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Trinidad judge dismisses US request to join Warner extradition case

PORT OF SPAIN, Trinidad — On Friday, Justice James Aboud delivered his ruling in the Port of Spain High Court in Trinidad, refusing an application on behalf of the United States to join the extradition proceedings against former FIFA vice-president Jack Warner as an interested party.

Warner is wanted in the United States for a series of fraud-related and corruption charges that allegedly took place between 1990 and 2011 while he was vice-president of FIFA.

Subsequent to being charged, extradition proceedings against Warner commenced at the Port of Spain Magistrates’ Court; however, Warner’s attorneys were successful in obtaining permission from the High Court to challenge the legality of the proceedings against him by way of judicial review.

Justice Aboud, the presiding judge, had granted Warner leave on two of the three counts mounted by his legal team.

In April, Warner’s attorneys filed an application to disallow the US from becoming part of the proceedings after, at a previous hearing in January, the US had indicated through the Central Authority it was applying to become an interested party.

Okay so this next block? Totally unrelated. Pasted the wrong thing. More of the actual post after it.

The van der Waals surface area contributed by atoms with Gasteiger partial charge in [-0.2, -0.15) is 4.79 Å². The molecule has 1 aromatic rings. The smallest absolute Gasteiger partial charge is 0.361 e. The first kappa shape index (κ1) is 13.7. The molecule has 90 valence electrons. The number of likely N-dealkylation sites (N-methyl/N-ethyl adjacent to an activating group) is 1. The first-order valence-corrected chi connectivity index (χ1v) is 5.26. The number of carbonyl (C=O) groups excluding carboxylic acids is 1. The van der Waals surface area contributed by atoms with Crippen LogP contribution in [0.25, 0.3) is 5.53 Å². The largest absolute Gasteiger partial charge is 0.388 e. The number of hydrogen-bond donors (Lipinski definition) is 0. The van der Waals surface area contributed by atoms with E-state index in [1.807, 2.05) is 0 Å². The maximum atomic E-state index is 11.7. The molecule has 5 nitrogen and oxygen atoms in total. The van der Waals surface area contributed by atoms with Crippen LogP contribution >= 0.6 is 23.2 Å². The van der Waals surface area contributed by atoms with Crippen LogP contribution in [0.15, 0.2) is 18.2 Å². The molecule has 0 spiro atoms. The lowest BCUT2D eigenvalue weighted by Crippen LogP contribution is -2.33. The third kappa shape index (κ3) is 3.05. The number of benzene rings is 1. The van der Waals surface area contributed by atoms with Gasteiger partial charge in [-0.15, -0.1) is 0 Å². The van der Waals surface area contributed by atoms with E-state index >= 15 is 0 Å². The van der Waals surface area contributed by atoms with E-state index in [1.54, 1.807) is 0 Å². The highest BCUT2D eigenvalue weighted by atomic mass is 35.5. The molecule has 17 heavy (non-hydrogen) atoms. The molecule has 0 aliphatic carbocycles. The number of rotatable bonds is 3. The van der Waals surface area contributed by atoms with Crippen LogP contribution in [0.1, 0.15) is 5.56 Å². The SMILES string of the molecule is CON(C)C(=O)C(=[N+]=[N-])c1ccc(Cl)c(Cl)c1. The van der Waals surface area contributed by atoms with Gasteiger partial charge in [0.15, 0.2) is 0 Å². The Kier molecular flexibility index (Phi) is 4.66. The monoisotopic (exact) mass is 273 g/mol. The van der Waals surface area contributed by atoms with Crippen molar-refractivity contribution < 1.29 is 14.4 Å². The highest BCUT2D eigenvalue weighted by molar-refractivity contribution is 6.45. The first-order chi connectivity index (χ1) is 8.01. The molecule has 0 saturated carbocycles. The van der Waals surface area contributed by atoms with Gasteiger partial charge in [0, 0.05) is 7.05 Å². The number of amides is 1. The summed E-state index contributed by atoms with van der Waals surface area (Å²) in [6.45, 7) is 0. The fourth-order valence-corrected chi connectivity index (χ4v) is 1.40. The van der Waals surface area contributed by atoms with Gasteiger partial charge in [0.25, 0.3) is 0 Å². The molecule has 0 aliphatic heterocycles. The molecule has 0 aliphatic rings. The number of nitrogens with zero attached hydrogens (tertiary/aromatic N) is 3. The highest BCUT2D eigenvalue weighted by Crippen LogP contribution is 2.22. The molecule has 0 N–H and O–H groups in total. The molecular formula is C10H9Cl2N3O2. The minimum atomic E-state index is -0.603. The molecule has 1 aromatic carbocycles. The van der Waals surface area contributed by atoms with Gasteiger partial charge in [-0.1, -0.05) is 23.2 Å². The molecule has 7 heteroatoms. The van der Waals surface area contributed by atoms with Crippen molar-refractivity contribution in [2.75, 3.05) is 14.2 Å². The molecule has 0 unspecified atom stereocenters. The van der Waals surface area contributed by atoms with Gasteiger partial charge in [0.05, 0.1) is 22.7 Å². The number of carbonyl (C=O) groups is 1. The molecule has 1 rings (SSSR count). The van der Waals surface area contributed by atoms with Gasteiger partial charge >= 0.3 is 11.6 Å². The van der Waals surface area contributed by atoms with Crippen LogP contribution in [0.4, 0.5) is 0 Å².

The three arguments put forward last December by Warner’s attorneys challenging the proceedings, which have yet to begin before Chief Magistrate Marcia Ayers-Caesar, were: some of the provisions in the local Extradition Act did not conform with the Extradition Treaty between this country and the United States; that he was denied the opportunity to have his attorneys present arguments to the attorney general; and also apparent bias.

On the last ground, Warner alleged that the attorney general, before signing the authority to proceed (ATP), received legal advice from attorneys representing the United States through the Central Authority Department.

Justice Aboud granted permission to challenge the proceedings on the first two grounds but did not allow it on the third, stating that Warner’s attorneys failed to provide any evidence to suggest that the attorney general did in fact receive advice from those attorneys representing the interest of the United States.

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